Bubble and squeak is a humble dish, but so packed with yum that it is one of my VERY favorite dishes and I often make a double batch of mashed potatoes to make it the following day with the leftovers. (I make KILLER mashed potatoes so it isn’t hard to get my family to eat them 2 days in a row.) While it is a traditional dish served on Halloween in Ireland (The bubbling and squeaking in the skillet as it cooks are the sounds of witches and ghosts trying to escape from the heat) I LOVE serving it on St. Patrick’s Day. (And really, any other day.) My addition to it is to add bacon, because well..IT’S BACON, but the traditional method of making it is to serve it without.
It may sound odd, but we love eating this at breakfast. And while it doesn’t make it to the table every St. Paddy’s Day, more often than not, it does.
Bubble And Squeak
- 1 small onion chopped fine. (I prefer using a sweet yellow onion and chopping it as fine as possible. On St. Paddy’s I use chopped scallions because the green color is so fun.)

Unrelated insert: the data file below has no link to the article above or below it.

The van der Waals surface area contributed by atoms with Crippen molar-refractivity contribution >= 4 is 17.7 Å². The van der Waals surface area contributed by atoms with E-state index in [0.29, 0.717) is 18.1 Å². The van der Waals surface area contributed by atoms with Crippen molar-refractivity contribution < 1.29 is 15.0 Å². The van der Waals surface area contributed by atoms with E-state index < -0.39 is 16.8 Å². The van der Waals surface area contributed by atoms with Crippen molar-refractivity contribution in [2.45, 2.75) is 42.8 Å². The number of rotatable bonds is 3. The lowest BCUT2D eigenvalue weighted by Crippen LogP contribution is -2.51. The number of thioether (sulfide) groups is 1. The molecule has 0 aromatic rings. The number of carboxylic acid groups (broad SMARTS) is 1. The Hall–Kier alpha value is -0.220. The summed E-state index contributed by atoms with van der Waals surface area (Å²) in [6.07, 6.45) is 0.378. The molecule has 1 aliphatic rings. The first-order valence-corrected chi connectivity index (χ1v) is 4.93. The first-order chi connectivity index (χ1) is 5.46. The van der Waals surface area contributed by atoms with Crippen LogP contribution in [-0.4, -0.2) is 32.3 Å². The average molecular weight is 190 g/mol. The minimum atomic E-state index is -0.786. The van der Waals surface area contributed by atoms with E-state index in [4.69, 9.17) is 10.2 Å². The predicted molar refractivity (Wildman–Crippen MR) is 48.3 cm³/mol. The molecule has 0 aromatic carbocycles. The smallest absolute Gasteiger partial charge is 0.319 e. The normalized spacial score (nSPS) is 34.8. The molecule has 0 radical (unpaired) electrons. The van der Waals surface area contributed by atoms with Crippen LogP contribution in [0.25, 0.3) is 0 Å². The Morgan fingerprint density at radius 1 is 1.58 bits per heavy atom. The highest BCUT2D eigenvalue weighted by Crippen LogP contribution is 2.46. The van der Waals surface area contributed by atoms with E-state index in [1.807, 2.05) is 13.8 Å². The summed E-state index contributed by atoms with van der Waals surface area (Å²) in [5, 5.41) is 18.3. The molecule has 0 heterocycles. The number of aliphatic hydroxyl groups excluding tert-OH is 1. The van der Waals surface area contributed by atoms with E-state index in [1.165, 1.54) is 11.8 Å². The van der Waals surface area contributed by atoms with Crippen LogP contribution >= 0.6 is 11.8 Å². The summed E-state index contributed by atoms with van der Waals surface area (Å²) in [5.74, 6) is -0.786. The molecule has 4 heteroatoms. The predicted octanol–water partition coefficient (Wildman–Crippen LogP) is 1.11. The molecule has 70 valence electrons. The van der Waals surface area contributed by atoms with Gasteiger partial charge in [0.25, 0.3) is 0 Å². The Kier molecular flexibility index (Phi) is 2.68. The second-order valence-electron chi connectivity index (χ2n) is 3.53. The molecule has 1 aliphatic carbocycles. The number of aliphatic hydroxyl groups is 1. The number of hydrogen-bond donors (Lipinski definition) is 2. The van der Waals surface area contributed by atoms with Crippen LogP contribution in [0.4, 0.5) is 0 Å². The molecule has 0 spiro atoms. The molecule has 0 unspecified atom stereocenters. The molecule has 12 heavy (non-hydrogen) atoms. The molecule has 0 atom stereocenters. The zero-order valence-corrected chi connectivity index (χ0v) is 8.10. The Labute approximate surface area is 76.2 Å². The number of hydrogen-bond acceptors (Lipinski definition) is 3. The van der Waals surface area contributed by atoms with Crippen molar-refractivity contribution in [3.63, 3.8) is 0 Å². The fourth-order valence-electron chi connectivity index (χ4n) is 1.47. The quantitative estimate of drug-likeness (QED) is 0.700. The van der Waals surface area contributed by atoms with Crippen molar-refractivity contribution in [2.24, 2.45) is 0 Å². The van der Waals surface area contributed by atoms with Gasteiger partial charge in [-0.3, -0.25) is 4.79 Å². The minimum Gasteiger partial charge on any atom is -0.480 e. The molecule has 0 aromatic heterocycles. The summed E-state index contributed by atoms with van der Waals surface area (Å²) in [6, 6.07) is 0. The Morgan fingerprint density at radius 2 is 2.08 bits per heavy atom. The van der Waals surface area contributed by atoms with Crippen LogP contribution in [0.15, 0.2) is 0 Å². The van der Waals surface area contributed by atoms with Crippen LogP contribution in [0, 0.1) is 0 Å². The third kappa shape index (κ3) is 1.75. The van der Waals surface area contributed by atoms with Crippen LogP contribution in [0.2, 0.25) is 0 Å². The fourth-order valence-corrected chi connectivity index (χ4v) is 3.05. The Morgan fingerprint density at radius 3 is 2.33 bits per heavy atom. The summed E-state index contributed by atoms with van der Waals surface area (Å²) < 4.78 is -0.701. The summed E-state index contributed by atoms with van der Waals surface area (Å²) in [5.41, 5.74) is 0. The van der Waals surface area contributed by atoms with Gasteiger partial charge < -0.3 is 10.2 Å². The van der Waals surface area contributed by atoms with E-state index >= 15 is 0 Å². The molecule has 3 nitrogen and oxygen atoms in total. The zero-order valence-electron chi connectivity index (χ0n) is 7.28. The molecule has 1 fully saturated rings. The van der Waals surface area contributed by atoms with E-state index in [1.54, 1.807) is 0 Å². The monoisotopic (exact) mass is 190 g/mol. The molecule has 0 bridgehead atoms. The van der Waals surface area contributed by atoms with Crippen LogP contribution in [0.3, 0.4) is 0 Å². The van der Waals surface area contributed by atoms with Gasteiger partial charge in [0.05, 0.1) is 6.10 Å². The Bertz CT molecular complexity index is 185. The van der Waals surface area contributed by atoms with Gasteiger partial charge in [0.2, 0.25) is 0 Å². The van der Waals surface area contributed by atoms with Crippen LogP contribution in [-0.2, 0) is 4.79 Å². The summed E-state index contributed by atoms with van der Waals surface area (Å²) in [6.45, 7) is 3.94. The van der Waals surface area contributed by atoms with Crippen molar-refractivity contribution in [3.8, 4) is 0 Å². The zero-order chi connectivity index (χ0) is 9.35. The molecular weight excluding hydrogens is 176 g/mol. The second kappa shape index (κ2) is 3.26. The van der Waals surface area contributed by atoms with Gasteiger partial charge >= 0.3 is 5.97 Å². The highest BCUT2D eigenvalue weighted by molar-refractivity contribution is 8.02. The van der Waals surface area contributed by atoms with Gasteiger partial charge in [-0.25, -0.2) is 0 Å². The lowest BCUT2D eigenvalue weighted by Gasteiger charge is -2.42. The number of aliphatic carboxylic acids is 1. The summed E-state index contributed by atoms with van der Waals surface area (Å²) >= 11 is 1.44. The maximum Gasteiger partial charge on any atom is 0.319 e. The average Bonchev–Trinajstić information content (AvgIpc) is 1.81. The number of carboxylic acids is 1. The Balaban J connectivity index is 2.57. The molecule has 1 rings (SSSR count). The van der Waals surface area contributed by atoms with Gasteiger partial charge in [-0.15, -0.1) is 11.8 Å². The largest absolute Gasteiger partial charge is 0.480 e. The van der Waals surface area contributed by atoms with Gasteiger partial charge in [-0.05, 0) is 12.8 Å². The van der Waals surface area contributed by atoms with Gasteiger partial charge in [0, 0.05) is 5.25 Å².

- 4-6 strips good quality, THICK bacon. Rough chopped and browned.
- 2 cups shredded cabbage, boiled for 15 minutes and drained.
- 2 cups mashed potatoes
- 1 heaping Tablespoon butter (Don’t use margarine or I will have to hunt you DOWN! If you want a healthier option, skip the bacon and use Olive Oil instead.)
- Salt and Pepper to taste
- Fry the chopped bacon in a large skillet.
- Add the butter and fry the onion over low heat for 5 minutes until softened.
- Add cabbage and stir over low heat for 2 minutes. Fold in the mashed potatoes until well blended with the cabbage.
- Press mixture lightly onto the surface of the skillet to form a large pancake.
- Cook for 5 minutes until the underside has browned lightly.
- Turn and brown on the second side for five minutes.
Number of servings (yield): 4
What about you?
What Irish dishes are you fond of? (Runner up to this? Shepherds Pie. NOM!)
What are your St. Paddy’s Day plans? Guinness at the bar? Just sending the kiddies to school wearing green? Or are you someone that places it in the same category as Columbus and Arbor Day?